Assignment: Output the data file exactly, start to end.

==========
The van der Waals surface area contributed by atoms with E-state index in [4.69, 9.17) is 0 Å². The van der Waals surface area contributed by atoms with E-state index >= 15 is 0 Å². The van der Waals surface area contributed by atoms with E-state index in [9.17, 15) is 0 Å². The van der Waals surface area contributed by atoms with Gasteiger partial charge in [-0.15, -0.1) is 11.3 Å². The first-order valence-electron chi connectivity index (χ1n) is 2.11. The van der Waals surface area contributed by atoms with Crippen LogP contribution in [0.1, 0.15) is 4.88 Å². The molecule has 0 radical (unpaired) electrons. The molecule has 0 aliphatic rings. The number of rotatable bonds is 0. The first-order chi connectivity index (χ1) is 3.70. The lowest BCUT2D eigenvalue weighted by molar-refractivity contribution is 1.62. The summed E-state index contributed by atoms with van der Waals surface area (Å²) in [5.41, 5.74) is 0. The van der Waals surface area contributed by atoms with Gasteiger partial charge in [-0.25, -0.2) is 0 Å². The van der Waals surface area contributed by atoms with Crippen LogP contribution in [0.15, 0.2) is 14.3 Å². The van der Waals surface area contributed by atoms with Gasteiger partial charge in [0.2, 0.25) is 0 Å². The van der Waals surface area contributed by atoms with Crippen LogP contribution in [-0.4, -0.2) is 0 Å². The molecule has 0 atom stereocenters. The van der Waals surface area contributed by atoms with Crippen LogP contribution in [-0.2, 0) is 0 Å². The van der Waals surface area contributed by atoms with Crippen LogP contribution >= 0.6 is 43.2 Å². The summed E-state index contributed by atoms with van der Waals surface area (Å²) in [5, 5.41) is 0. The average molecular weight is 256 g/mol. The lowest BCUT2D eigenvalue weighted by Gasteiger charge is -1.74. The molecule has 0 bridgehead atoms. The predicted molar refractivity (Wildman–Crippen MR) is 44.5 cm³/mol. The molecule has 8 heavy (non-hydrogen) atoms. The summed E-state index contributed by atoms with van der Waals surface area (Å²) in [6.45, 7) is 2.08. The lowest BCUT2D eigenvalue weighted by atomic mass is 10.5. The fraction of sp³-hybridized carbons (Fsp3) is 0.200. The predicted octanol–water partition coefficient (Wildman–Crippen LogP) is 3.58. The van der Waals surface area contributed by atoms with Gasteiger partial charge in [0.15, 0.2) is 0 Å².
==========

The van der Waals surface area contributed by atoms with E-state index in [4.69, 9.17) is 0 Å². The van der Waals surface area contributed by atoms with E-state index >= 15 is 0 Å². The van der Waals surface area contributed by atoms with E-state index in [9.17, 15) is 0 Å². The van der Waals surface area contributed by atoms with Gasteiger partial charge in [-0.15, -0.1) is 11.3 Å². The first-order valence-electron chi connectivity index (χ1n) is 2.11. The van der Waals surface area contributed by atoms with Crippen LogP contribution in [0.1, 0.15) is 4.88 Å². The molecule has 0 radical (unpaired) electrons. The molecule has 0 aliphatic rings. The number of rotatable bonds is 0. The first-order chi connectivity index (χ1) is 3.70. The lowest BCUT2D eigenvalue weighted by molar-refractivity contribution is 1.62. The summed E-state index contributed by atoms with van der Waals surface area (Å²) in [5.41, 5.74) is 0. The van der Waals surface area contributed by atoms with Gasteiger partial charge in [-0.25, -0.2) is 0 Å². The van der Waals surface area contributed by atoms with Crippen LogP contribution in [0.15, 0.2) is 14.3 Å². The van der Waals surface area contributed by atoms with Gasteiger partial charge in [0.2, 0.25) is 0 Å². The van der Waals surface area contributed by atoms with Crippen LogP contribution in [-0.4, -0.2) is 0 Å². The molecule has 0 atom stereocenters. The van der Waals surface area contributed by atoms with Crippen LogP contribution in [-0.2, 0) is 0 Å². The van der Waals surface area contributed by atoms with Crippen LogP contribution >= 0.6 is 43.2 Å². The summed E-state index contributed by atoms with van der Waals surface area (Å²) in [5, 5.41) is 0. The average molecular weight is 256 g/mol. The lowest BCUT2D eigenvalue weighted by Gasteiger charge is -1.74. The molecule has 0 bridgehead atoms. The predicted molar refractivity (Wildman–Crippen MR) is 44.5 cm³/mol. The molecule has 8 heavy (non-hydrogen) atoms. The summed E-state index contributed by atoms with van der Waals surface area (Å²) in [6.45, 7) is 2.08. The lowest BCUT2D eigenvalue weighted by atomic mass is 10.5. The fraction of sp³-hybridized carbons (Fsp3) is 0.200. The predicted octanol–water partition coefficient (Wildman–Crippen LogP) is 3.58. The van der Waals surface area contributed by atoms with Gasteiger partial charge in [0.15, 0.2) is 0 Å².